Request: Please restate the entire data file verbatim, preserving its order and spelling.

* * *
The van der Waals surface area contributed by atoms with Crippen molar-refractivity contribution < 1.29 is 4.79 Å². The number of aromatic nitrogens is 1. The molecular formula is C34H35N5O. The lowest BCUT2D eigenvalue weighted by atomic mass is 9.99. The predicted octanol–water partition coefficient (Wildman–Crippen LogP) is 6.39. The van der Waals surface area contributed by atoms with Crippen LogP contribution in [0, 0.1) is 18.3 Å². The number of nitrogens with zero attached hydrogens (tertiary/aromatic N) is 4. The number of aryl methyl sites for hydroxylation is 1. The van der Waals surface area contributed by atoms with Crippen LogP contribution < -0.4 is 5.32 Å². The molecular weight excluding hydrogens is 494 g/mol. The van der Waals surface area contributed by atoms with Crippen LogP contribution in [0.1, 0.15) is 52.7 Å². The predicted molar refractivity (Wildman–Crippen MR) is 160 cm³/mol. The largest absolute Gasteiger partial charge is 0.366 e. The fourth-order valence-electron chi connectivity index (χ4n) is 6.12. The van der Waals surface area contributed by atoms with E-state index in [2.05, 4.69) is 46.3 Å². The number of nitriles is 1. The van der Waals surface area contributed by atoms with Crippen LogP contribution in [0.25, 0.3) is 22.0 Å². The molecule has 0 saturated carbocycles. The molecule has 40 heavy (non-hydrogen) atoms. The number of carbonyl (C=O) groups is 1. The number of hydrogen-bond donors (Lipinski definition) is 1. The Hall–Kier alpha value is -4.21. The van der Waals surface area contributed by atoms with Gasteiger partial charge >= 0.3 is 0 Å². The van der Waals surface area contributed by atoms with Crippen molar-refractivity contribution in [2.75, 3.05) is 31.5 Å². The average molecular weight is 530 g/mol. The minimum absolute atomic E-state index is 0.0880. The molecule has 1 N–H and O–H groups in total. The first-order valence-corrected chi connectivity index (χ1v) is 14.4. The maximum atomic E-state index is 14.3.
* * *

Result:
The van der Waals surface area contributed by atoms with Crippen molar-refractivity contribution < 1.29 is 4.79 Å². The number of aromatic nitrogens is 1. The molecular formula is C34H35N5O. The lowest BCUT2D eigenvalue weighted by atomic mass is 9.99. The predicted octanol–water partition coefficient (Wildman–Crippen LogP) is 6.39. The van der Waals surface area contributed by atoms with Crippen LogP contribution in [0, 0.1) is 18.3 Å². The number of nitrogens with zero attached hydrogens (tertiary/aromatic N) is 4. The number of aryl methyl sites for hydroxylation is 1. The van der Waals surface area contributed by atoms with Crippen LogP contribution < -0.4 is 5.32 Å². The molecular weight excluding hydrogens is 494 g/mol. The van der Waals surface area contributed by atoms with Crippen LogP contribution in [0.1, 0.15) is 52.7 Å². The predicted molar refractivity (Wildman–Crippen MR) is 160 cm³/mol. The largest absolute Gasteiger partial charge is 0.366 e. The fourth-order valence-electron chi connectivity index (χ4n) is 6.12. The van der Waals surface area contributed by atoms with E-state index in [2.05, 4.69) is 46.3 Å². The number of nitriles is 1. The van der Waals surface area contributed by atoms with Crippen LogP contribution in [0.25, 0.3) is 22.0 Å². The molecule has 0 saturated carbocycles. The molecule has 40 heavy (non-hydrogen) atoms. The number of carbonyl (C=O) groups is 1. The number of hydrogen-bond donors (Lipinski definition) is 1. The Hall–Kier alpha value is -4.21. The van der Waals surface area contributed by atoms with Gasteiger partial charge >= 0.3 is 0 Å². The van der Waals surface area contributed by atoms with Crippen molar-refractivity contribution in [2.75, 3.05) is 31.5 Å². The average molecular weight is 530 g/mol. The minimum absolute atomic E-state index is 0.0880. The molecule has 1 N–H and O–H groups in total. The first-order valence-corrected chi connectivity index (χ1v) is 14.4. The maximum atomic E-state index is 14.3.